Young women shocked to discover their personal photos stolen to promote illicit content on OnlyFans

Stolen Instagram images of young Australian women used to create OnlyFans accounts – as scammers try to lure in their friends and FAMILY

  • New catfishing scam targets young women by stealing their personal photos
  • Scammers upload the photos to OnlyFans promising explicit sexual content
  • Three women from Western Australia were shocked to discover the illicit profiles
  • OnlyFans subscribers were promised ‘mind-blowing’ videos for just $15 a month

A new catfishing scam is targeting young Australian women by stealing their personal photos and creating fake accounts that promise illicit content.

Three young women from Western Australia were shocked to discover their name and photos had been stolen for use on a popular subscription service.

The scammers took photos from the women’s Instagram accounts and uploaded them to OnlyFans, a platform in which users pay a subscription to access posts, many of them pornographic.

Perth woman Amy Jackson, 24, was first alerted to the phoney account by her friends, which had already gained a following and received 1200 likes.

Perth woman Amy Jackson, 24, (pictured) was first alerted to the fake OnlyFans accounts by her friends, which promised ‘mind-blowing’ videos for just $15 a month

‘I will make sure my content will surely meet your satisfaction’, the fake OnlyFans profile promised.

‘This will be my first ever explicit content so please be good to me and support me.’

The imposters messaged Ms Jackson’s followers on Instagram with the promise of illicit content, specifically her male friends.

Subscribers could access mind-blowing’ videos for just $15 a month, enticed by the stolen photos of Ms Jackson in a bikini she would occasionally post online.

'I will make sure my content will surely meet your satisfaction', the fake OnlyFans profile promised its subscribers

‘I will make sure my content will surely meet your satisfaction’, the fake OnlyFans profile promised its subscribers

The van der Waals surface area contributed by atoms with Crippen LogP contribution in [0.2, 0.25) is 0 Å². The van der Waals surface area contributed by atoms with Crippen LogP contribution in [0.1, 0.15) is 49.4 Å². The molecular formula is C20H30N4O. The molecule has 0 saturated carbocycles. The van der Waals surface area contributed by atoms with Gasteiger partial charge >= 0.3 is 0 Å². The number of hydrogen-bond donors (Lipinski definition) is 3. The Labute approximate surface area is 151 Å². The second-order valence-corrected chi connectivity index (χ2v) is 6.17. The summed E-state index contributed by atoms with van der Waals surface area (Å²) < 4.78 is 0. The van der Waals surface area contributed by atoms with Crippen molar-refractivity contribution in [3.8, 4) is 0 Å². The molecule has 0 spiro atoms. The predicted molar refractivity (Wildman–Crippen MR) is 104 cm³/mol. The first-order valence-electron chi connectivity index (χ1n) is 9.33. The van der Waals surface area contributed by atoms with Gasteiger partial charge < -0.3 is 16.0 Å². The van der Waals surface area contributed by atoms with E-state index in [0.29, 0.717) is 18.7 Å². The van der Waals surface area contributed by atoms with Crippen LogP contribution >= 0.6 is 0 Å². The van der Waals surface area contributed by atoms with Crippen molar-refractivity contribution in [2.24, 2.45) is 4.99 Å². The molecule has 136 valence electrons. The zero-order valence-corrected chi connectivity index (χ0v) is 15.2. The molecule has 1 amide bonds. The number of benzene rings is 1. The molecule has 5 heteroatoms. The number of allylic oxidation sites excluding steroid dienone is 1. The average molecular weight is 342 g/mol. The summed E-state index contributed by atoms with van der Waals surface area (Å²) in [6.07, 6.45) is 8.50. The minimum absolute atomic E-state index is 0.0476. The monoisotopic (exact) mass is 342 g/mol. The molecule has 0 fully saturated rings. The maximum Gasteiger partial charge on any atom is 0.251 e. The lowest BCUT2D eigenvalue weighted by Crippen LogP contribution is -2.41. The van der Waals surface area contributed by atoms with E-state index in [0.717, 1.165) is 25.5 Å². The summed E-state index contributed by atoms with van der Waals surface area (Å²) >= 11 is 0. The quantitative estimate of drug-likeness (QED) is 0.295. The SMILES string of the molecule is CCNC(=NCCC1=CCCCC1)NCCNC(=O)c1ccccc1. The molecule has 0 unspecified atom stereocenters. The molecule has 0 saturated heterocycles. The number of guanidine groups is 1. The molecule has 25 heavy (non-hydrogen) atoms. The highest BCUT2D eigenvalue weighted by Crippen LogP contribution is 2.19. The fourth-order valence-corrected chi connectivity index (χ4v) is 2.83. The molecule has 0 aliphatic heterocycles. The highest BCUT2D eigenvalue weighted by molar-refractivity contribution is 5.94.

The fake account was removed from Instagram just hours after Ms Jackson reported it, who has since privatised her personal account

The fake account was removed from Instagram just hours after Ms Jackson reported it, who has since privatised her personal account

The marketing officer said she would have been ‘mortified’ if her family and work colleagues thought she was selling sexually explicit material on the platform.

‘It’s unsettling. I had four people message me because, obviously, I’m not the type of person to do that’, she told The West Australian.

The fake account was removed from Instagram just hours after Ms Jackson reported it, and she has since privatised her personal account and axed her following.

It was a similar experience for disability carer Sian McKenzie, who is still haunted by a scammer who stole her photos halfway through 2020.

Perth woman Chesnee Nilsen also had her personal photos stolen and used to promote a fake OnlyFans account, and says she has been reporting the phoney profiles for months

Perth woman Chesnee Nilsen also had her personal photos stolen and used to promote a fake OnlyFans account, and says she has been reporting the phoney profiles for months

Since then, the 25-year-old has been fighting a constant battle to manage the fake accounts who have stolen ten of her personal photos.

‘I can’t tell you how many have been created,’ she said. ‘I felt violated.’

Perth woman Chesnee Nilsen also knows what it feels like to see her personal photos attached to an account selling explicit content.

A ‘limited time offer’ was used to lure subscribers to the fake OnlyFans, a ‘free four-minute video’ for the people who fill the last available slots.

A 'limited time offer' was used to lure subscribers to the fake OnlyFans, a 'free four-minute video' for the people who fill the last available slots

A ‘limited time offer’ was used to lure subscribers to the fake OnlyFans, a ‘free four-minute video’ for the people who fill the last available slots

Acting eSafety Commissioner Rebecca Razavi said prosecuting the scheming scammers is near impossible, as many conduct their business from overseas.

Identity theft scams have proliferated in the age of social media, where many victims unaware their name and images are being exploited.

‘It’s a sad fact of today’s connected world that once you share a message, photo or video online you may not be able to control where it goes or how long it stays online,’ Ms Razavi said.

‘We advise restricting the amount of personal information you share and to only connect with people you know … it really is the best way to ensure your private information and images are not misused.’

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